The blaster rifle is strange, it's clearly designed around the classic Stormtrooper blaster - the exposed barrel IS that stormie gun - but behind that is a different kind of scope, more like a hunting rifle would have except off to the side slightly. There's the stormie blaster side-clip of sorts, but there's also a larger traditional-style automatic weapon clip design behind that. The trigger is found in a shotgun-style grip with a large, thin trigger guard to add to that shotgun feel. In front of the trigger is curved, 2.5" band that ends at peg on either side, one side of the gun has a hole to accomodate either peg thus creating an odd sort of strap. While the rifle fits fine in the bike's holster, between the stormtrooper origin and the shotgun grip of this rifle, I think this gun was actually meant for the ARC Trooper who has the proper lineage for the weapon to be based upon and has hands that seem to be sculpted specifically to hold this gun rather than the big beefy job he actually comes with.
The lance is quite long and has little detail, not that it needs much, and ends in a nasty 3-pronged claw; it can be clipped on the bike where it sticks out in front threatening any fool who gets in its path, and can also be held by the figure for trash pick-up or other poking tasks. The backpack is fairly simple, a closed version of the jetpack the basic figure comes with only here the wings sculpted to look like they've been pulled in; while not exciting, it's thin enough to avoid looking gaudy while adding a little extra character to the set, and it also helps cover the slight gap at the mid-torso articulation. Strangely, the hole in the back of Durge is a bit off-center, but the peg on the backpack matches so it sits centerd on his back.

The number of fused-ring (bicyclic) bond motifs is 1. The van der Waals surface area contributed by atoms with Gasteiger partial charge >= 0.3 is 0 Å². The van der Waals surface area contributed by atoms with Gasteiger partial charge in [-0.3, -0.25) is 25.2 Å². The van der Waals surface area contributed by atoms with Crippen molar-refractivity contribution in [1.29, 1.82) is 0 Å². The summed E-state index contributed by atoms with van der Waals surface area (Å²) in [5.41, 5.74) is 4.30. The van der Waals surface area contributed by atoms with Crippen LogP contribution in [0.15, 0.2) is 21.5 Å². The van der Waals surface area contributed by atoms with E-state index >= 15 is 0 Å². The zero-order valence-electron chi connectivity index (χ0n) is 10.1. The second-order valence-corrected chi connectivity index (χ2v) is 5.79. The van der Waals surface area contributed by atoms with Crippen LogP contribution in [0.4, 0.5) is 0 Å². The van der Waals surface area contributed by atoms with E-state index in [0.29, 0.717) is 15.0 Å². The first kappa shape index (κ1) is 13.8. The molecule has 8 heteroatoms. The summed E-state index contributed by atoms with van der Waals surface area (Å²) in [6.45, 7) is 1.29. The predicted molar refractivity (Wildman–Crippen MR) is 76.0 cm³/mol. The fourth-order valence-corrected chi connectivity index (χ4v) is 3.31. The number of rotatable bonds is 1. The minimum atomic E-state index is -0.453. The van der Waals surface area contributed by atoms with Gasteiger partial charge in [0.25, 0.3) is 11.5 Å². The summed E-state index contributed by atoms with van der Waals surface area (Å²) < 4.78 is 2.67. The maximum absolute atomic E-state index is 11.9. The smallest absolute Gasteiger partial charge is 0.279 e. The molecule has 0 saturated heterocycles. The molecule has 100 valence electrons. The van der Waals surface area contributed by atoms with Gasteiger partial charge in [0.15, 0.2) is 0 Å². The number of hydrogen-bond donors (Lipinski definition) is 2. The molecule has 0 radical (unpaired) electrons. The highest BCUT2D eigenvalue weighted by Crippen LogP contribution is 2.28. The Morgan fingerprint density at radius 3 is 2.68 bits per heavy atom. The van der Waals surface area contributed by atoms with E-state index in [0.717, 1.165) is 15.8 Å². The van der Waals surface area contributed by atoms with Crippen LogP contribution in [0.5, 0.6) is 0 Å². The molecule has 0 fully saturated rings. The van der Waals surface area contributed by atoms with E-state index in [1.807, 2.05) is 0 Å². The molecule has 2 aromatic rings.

Overall: 4.75 out of 5
Big, burly, and well-armed, this is one figure that actually lives up to the hype of the term "deluxe" - a neat figure plus a great vehicle and a bunch of accessories for only ten bucks. This is one figure that fares a lot better out of the package than most. Perhaps not the most Star Warsy character, but a nifty toy none the less with a boatload of articulation to boot. Definitely worth buying and playing with, it'd be tough not to find something cool about this set.